Tuesday, October 09, 2007

May I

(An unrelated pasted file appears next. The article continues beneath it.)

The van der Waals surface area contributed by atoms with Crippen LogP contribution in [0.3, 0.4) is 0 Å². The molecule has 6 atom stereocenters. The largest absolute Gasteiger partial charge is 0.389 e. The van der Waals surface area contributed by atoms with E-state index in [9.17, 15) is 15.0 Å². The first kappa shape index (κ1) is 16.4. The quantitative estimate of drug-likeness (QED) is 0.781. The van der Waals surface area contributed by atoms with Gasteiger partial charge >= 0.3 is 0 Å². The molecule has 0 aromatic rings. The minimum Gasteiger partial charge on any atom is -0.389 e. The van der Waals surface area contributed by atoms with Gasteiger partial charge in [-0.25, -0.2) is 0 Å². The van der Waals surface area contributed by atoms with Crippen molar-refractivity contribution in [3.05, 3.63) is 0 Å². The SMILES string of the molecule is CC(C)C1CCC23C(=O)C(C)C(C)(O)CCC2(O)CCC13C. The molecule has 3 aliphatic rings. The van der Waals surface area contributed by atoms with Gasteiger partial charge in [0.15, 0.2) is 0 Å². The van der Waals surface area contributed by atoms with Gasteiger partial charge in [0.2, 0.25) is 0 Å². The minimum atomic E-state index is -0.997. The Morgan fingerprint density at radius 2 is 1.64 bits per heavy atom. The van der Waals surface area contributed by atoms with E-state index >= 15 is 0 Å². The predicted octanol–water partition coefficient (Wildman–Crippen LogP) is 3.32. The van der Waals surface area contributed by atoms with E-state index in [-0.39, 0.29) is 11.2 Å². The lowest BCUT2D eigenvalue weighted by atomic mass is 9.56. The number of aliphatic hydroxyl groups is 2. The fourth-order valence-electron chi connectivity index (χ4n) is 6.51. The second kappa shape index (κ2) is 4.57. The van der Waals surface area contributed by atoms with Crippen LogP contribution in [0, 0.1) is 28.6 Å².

May I say something good about AMC? Yes, I think it is okay. First of all, AMC is no longer a rival to TCM, the greatest cable channel of all time. They have long ago given up trying to do what TCM does. No one can do it like TCM, which AMC finally figured out. So I feel no disloyalty when I point out that AMC's original series MAD MEN is hard to beat. It's beautiful to look at, with hints of Sirk - not to mention the more candy-coated surfaces of films like LOVER COME BACK (the Rock Hudson/Doris Day vehicle set, like MAD MEN, in the early sixties New York advertising world) and HOW TO SUCCEED IN BUSINESS WITHOUT REALLY TRYING (in a welcome nod to that film, its lead actor Robert Morse [pictured] has a recurring role in MAD MEN. He's such a strange, charming and interesting actor and it's a treat to see him working again.) Thematically, MAD MEN treads Billy Wilder territory. The very night I mentioned as much to Theresa, there was an explicit reference to THE APARTMENT on the episode, and we looked at one another knowingly, the way we like to do. There are references as well to EXECUTIVE SUITE and similar melodramas of office politics, some of the same films that the Coen Brothers were playing with in THE HUDSUCKER PROXY. In fact, when a Greenwich Village beatnik talked about going out and getting some carrot juice in MAD MEN, I couldn't help but think of the latter film. MAD MEN is not interested in jittery Jack Lemmon-like moral qualms. That's wrong. It's interested in them, but mainly in the ways they are forcefully repressed. It's as if the Kirk Douglas character from ACE IN THE HOLE was placed at the center of THE APARTMENT. I'm not explaining any of this correctly. I'm just filling in on TV duty while I await a transmission from Dr. "M." But I will say that MAD MEN has literary overtones as well. You'll think of Cheever. And it can be funny. Its keen eye and ear for the absurd tropes of advertising are reminiscent of Preston Sturges's CHRISTMAS IN JULY, starring Dick Powell (that film is another obvious antecedent of HUDSUCKER; I say "antecedent" because I've sworn off "progenitor.") In a way it's an anti-comedy, though, making explicit everything that is creepy about swinging comedies like HOW TO SAVE A MARRIAGE AND RUIN YOUR LIFE, A GUIDE FOR THE MARRIED MAN (also starring Robert Morse) and UNDER THE YUM YUM TREE. And it shares with early sixties comedies a fascination with psychiatry. The trouble here is that I'm not expressing the thing about the show that makes it UNLIKE anything else. I think you have to watch it to find out.